Contextualising Interactions and Teachings: Who Were the Learners?

  • Orlando Nang Kwok Ho


Roland Barthes (1977, p. 148) once remarked “… a text’s unity lies not in its origin but in its destination”. This observation echoes the methodological ground and rationale that have been teased out in Chap.  2. The aim of this chapter is to show how a serious investigation about the original learners of The Epistle can shed light on its original pedagogic nature. However, it is customary for the interpretative tradition of The Epistle to ignore its original learners. As a consequence, The Epistle’s “inner unity” as a philosophical treatise has always evaded interpreters and teachers who have approached it from within the ahistorical interpretative paradigm. However, as Hegel has argued, reality to humankind must be historical reality. The loss of this unity means The Epistle has become fragmented to its interpreters. Moreover, this ahistorical epistemic approach will turn the Divine into a “deity” or “demigod”. This artificial conceptualisation about the Divine will render that “G-o-d” aloof to the historicity of humankind. For it is only a straw man set up for human convenience.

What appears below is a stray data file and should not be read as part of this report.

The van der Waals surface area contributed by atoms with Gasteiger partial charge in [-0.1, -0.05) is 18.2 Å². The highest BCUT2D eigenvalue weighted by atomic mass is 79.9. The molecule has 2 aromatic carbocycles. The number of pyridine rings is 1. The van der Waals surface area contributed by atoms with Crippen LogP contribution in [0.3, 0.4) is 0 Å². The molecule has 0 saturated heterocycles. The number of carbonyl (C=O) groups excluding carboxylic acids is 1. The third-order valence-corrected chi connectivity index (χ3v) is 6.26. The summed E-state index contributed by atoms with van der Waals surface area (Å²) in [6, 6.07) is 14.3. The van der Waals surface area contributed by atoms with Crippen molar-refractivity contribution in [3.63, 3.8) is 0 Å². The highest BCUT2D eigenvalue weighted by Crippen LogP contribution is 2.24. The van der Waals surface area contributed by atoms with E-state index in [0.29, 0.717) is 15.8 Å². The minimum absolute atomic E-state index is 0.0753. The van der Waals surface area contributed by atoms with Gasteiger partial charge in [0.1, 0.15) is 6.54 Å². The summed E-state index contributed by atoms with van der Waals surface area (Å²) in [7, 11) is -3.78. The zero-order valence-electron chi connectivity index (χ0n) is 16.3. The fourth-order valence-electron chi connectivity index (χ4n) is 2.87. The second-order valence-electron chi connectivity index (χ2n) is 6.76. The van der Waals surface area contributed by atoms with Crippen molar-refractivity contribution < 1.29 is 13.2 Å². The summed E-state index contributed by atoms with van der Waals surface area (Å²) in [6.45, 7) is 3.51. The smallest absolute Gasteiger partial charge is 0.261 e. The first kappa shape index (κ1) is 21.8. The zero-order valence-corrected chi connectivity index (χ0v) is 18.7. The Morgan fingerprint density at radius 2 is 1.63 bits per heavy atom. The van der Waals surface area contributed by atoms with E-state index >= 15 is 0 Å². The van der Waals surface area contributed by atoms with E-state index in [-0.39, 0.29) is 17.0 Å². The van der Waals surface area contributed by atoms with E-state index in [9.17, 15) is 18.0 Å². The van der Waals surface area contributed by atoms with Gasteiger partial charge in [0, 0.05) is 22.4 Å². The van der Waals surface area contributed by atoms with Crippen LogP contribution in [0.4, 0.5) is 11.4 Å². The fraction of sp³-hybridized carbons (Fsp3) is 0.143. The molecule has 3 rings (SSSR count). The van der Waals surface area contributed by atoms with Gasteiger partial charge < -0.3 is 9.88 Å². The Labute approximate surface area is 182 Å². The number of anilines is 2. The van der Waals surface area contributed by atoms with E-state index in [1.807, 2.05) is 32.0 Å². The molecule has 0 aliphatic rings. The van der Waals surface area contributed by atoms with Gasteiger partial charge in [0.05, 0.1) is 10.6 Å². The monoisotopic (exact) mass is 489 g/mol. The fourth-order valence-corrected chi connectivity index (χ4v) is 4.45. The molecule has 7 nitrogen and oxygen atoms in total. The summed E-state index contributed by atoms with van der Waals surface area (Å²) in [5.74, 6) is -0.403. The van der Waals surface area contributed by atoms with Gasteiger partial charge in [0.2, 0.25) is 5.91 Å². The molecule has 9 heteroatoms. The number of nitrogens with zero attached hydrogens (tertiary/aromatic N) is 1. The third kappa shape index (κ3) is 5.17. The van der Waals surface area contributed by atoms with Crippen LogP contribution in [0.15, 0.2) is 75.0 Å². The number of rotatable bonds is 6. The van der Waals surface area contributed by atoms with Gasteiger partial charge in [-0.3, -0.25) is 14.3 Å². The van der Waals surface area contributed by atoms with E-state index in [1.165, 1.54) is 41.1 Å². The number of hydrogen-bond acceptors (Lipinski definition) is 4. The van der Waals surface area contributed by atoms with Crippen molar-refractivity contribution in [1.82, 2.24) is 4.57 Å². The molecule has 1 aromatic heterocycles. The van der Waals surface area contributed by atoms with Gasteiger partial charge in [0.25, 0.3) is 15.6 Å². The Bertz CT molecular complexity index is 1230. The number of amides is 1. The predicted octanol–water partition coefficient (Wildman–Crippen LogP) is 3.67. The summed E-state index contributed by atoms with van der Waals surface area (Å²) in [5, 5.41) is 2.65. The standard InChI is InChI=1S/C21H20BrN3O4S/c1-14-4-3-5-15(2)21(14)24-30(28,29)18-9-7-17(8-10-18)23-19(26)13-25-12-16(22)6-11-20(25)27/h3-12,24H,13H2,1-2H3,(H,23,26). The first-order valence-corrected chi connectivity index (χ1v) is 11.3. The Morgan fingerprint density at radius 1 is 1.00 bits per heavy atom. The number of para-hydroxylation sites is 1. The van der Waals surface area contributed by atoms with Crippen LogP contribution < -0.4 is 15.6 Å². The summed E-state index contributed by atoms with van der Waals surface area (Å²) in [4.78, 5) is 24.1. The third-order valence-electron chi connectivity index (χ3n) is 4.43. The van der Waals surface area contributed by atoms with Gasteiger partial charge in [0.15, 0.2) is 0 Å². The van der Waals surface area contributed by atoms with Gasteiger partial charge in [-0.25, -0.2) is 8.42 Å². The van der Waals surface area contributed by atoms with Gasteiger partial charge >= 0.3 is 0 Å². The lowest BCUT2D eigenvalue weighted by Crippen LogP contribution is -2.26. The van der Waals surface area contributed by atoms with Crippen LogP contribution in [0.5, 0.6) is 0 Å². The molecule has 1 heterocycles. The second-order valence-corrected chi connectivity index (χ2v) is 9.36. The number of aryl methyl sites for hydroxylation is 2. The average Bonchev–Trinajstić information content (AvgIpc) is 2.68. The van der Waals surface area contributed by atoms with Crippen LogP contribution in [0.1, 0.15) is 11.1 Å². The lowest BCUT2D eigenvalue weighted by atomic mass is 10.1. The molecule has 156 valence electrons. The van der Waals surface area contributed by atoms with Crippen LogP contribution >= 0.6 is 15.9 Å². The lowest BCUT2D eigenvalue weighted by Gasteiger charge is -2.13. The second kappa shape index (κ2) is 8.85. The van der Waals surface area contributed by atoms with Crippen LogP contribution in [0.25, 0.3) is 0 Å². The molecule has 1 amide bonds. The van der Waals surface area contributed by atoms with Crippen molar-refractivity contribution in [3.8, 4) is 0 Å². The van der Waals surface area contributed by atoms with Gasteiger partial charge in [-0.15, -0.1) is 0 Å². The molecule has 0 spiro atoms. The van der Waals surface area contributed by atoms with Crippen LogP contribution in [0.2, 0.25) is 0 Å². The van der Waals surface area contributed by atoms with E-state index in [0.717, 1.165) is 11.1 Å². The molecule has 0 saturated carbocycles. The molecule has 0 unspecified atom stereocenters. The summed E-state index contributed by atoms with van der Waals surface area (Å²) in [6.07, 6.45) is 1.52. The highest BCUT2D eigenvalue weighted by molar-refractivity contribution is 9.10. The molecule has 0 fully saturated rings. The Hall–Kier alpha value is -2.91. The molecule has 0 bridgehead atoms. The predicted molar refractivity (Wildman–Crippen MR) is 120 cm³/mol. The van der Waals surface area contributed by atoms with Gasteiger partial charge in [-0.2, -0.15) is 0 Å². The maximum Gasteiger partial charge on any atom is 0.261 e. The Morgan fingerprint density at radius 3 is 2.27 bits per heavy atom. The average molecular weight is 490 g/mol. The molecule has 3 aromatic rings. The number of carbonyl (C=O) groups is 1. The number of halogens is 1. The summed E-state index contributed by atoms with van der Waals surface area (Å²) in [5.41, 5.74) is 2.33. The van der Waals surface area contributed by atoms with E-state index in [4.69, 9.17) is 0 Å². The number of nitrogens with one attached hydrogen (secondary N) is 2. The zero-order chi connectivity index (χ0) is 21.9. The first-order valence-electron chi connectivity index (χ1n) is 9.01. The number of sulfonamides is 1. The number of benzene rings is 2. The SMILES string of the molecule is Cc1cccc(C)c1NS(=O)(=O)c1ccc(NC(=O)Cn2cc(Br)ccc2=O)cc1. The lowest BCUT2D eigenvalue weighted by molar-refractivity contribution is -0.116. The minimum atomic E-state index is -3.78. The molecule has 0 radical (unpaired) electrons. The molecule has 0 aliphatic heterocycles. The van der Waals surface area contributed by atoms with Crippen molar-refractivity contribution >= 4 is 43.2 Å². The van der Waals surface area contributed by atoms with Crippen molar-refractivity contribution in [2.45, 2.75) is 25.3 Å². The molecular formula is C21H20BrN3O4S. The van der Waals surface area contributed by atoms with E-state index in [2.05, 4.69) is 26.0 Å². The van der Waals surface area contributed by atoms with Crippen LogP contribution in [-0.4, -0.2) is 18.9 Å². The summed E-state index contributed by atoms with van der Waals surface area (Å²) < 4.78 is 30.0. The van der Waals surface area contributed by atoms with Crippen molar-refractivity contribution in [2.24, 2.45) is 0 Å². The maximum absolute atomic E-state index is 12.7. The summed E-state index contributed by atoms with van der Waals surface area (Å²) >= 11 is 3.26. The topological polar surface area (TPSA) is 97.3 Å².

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Copyright information

© Springer Nature Singapore Pte Ltd. 2018

Authors and Affiliations

  • Orlando Nang Kwok Ho
    • 1
  1. 1.The Chartered Institute of LinguistsLondonUK

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